Few regions in SA are as dynamic as the Cape Winelands, with its sheer abundance of world-class variety


Hazy though the borders may be, the Cape Winelands is a major player in the Western Cape economy. Government figures show that it contributes 10% to regional GDP, while a South African Wine Industry Information & Systems-commissioned study states that the contribution is more than 1% nationally.

Some R36.1 billion is no small amount – wine tourism is a big pull for local, regional and overseas visitors. It is estimated that almost 50% of tourists to the Cape travel to a wine farm of some sort or another during their visit.

To maintain these numbers, the region evolves regularly, adding attractions and updating food and wine hubs.


Sideways – an app by marketing agency iKineo and available at the Apple app store – enables iPhone users to search keywords, filter areas and subjects, get GPS co-ordinates, opening times and find out about available wines. When you have your own app, you know you’ve arrived.

Restaurants and activities aside, it is all about the wine. There is a dizzying amount of it being produced – in fact some 10 million hectolitres annually. The advent of the boutique winery has pushed the number of producers beyond 300 for the first time in the country’s history. Much of it is exported directly, but the remainder is mostly good, which makes choosing ever more difficult.

‘I have a secret,’ says Somerset West-based wine expert Nico van Rensburg. ‘Before you head off to any of the wine farms, stop at the Mooiberge Farmstall on the R44 between Stellenbosch and Somerset West. As well as being famous for its strawberry fields, it stocks an enormous amount of Cape wine and is staffed by some of the most knowledgeable people in the business. You can taste, ask questions and decide what you like.’


Van Rensburg’s advice is spot on – Mooiberge Farmstall is an ideal place to get a sense of the region’s variety, the seemingly monthly trends, the best restaurants, what’s closed for renovations, even where the local constabulary have set up their speed cameras. It is the perfect place to prepare.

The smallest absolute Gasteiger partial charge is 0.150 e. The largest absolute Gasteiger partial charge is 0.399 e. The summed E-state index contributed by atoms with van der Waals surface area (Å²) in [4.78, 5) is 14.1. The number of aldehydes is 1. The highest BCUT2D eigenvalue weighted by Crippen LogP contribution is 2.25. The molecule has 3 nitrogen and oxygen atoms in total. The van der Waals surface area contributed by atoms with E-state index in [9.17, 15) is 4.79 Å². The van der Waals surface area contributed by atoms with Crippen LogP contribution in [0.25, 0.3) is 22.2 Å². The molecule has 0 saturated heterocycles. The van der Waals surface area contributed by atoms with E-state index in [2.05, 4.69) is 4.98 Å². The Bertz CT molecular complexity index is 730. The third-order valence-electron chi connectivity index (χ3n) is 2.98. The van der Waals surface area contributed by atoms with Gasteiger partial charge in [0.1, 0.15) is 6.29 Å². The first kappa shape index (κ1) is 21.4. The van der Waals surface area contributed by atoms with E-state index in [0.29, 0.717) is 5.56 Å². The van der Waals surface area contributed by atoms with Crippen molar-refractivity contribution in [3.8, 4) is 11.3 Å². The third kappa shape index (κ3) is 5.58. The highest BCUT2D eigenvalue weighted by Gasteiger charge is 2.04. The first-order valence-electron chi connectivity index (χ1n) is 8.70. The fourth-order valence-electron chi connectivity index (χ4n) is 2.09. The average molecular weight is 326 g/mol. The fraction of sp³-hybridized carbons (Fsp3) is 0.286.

In the field, the winery competition is divided roughly into the established and aspirant. The long-timers are just that, farms that have handed down traditions and methods for more than 300 years.

The likes of Spier, Vergelegen, Boschendal, Rust en Vrede, La Motte and Grande Provence trade in history as much as wine, while Delaire Graff, Hidden Valley and Tokara headline as venues of audacious design as much as vintners. Aware that they are not going to compete on Cape architecture or ancient gardens, many of the latter destinations focus on award-winning, internationally acclaimed restaurants and cutting-edge cuisine.


The long-timers are just that, farms that have handed down traditions and methods for more than 300 years

If awards are anything to go by, the current best wine producers include Holden Manz, Jordan, Anura, Diemersfontein, Spier and Mulderbosch, all of which won prestigious local and international awards in 2014.

The list of recent estate restaurant award-winners includes Jordan, Hidden Valley, Rust en Vrede, Kleine Zalze and Newton Johnson, as featured in the 2014 Eat Out Mercedes-Benz Restaurant Awards, a clear indication of the high overall standard in the region.